Good morning. Last Monday I visited #60 in Idaho Springs, and was very pleased with it's appearance and condition. In some ways it feels like yesterday that we helped paint and move this engine and coach from across the street. 30 years ago? Yikes!!
I have recently decided, probably partly due to posts on this site, to bring a #60 into my On3 herd. My original #60 has a wonderful home on Rob Smith's layout, so this will be a replacement engine. So while I was up there, I took some photos, some of which I'll post here as some of you will probably find them interesting.
First, here is a nice front view. Some of you are probably aware that there were essentially two different types of snowplows used in later years on the C&S. The difference has to do with the height. Passenger locomotives carried a taller plow, freight engines carried a somewhat lower profile plow. #60 spent most of it's later years on the C&S as the switch engine in Leadville with no plow at all, just a footboard pilot. After undergoing a scheduled overhaul in Denver in 1936, it went into more regular service, sometimes with a conventional pilot of strap steel design, and other times with this plow. Derrell recently commented his fondness for the smokebox fronts of the Rhode Island locomotives. One of the characteristics of #60's smokebox front is the small door, which is key to why this engine has a tall plow for a 2-8-0. If you study plows on other 2-8-0's, you will note that the chunkier boilers are mounted lower on the frame, and most have larger doors. As we have previously discussed, part of the daily routine working these engines was to bore flues at water stops as needed and every time at Dickey. The taller plows would have made boring the lower flues on a larger 2-8-0 virtually impossible, so the lower profile plows were used. In this photo, you can see there would be no difficulty poking an auger into the lower flues or opening that small door. This plow measures about 42" from the top to the bottom next to the extended coupler pocket. When we were working on the design of the plows for the Overland On3 models, we settled on a height of 39" for the B-4-E class, and a height of 45" for the B-3-C Class. The height of the B-3-C engines may or may not have been taller than this one, but we were quite satisfied that they were at the time. So this plow falls squarely in the middle, but is for sure taller than plows carried by other 2-8-0's.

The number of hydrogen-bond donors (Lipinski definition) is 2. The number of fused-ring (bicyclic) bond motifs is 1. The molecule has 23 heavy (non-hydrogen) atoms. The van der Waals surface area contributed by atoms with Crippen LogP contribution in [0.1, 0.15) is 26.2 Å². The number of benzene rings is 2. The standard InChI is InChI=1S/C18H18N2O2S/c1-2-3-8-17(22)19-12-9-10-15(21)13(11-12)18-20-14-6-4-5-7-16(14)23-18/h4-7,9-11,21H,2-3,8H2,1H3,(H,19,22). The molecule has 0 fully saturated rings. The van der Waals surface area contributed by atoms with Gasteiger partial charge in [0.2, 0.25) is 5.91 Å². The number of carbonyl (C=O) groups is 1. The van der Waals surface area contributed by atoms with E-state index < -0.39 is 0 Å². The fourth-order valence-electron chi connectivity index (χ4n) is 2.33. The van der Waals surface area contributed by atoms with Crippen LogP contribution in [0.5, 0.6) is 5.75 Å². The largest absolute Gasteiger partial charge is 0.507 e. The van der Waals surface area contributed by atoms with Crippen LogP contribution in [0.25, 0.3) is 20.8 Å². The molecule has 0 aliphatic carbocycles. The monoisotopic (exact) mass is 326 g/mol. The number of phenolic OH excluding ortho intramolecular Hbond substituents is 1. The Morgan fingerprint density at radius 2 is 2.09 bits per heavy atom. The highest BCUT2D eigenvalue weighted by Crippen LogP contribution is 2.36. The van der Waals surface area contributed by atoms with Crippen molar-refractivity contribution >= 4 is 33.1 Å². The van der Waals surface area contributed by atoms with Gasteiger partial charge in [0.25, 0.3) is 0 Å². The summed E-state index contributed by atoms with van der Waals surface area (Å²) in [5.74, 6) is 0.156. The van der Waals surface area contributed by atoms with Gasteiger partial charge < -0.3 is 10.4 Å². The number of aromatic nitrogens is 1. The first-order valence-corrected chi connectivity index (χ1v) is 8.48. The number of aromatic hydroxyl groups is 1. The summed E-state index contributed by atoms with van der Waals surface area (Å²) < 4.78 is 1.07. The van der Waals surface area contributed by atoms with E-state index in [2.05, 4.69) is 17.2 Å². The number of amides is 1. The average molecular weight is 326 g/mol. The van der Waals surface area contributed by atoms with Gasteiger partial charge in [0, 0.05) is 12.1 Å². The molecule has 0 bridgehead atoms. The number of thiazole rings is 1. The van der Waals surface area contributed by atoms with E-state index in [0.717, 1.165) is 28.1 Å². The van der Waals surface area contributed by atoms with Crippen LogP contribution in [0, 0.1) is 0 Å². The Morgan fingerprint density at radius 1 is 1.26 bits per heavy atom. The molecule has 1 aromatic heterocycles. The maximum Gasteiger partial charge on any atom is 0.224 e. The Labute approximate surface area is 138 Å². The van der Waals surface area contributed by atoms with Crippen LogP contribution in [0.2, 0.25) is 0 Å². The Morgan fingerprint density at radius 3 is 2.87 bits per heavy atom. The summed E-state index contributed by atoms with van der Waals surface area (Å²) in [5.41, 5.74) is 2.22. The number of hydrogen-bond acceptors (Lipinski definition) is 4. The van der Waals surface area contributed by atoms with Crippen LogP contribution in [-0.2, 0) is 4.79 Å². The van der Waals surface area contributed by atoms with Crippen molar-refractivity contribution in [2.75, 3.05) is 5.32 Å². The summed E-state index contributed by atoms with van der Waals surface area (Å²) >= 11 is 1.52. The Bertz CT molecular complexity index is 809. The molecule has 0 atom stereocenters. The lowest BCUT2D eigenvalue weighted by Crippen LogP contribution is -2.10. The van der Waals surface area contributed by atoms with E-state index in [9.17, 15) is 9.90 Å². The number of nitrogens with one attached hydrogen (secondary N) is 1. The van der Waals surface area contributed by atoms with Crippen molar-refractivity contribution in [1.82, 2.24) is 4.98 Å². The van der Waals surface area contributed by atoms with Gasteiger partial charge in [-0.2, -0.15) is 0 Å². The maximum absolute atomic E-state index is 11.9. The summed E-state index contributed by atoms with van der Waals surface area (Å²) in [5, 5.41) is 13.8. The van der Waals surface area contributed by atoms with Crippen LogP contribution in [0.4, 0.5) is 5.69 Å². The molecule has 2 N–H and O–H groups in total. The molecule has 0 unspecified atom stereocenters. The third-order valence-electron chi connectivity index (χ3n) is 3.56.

The following photo shows the cover over the hose spool remaining from it's time as the Leadville switcher, which included duties in fire service. The cover measures 21" wide, and 12" high. The rear of the cover measures 9" to the rear of the roof, and the whole spool is offset 6" from center to the fireman's side.
....And what do we have here but the cab curtain rod set inboard to the engineer's cab door. I must have seen this a hundred times years ago and never grasped it's significance. Search the discussion on cab curtains if this doesn't make sense to you. The fireman's side rod is also present, but the rear rod is missing. Note the fusee holder in the corner of the roof.
Tim, without a doubt, that long heavy chain was surely stolen more than 50 years ago. I never saw it, probably the first time I saw that engine was about 1965. I'm sure that's also why it has never been replaced. It would be foolish to spend the money on something that would be stolen within a week.
For some reason, this photo of the curtain rod didn't post.
This photo shows the rod on the engineer's side, set inboard of the engineer's rear door as was so common on the C&S narrow gauge locomotives. The right side rod is located to the outboard side of the fireman's rear door, and the rear rod is missing. For those who have not seen the discussion of these cab curtains, please search and enjoy the photos that Chris Walker located and the conversation which ensued.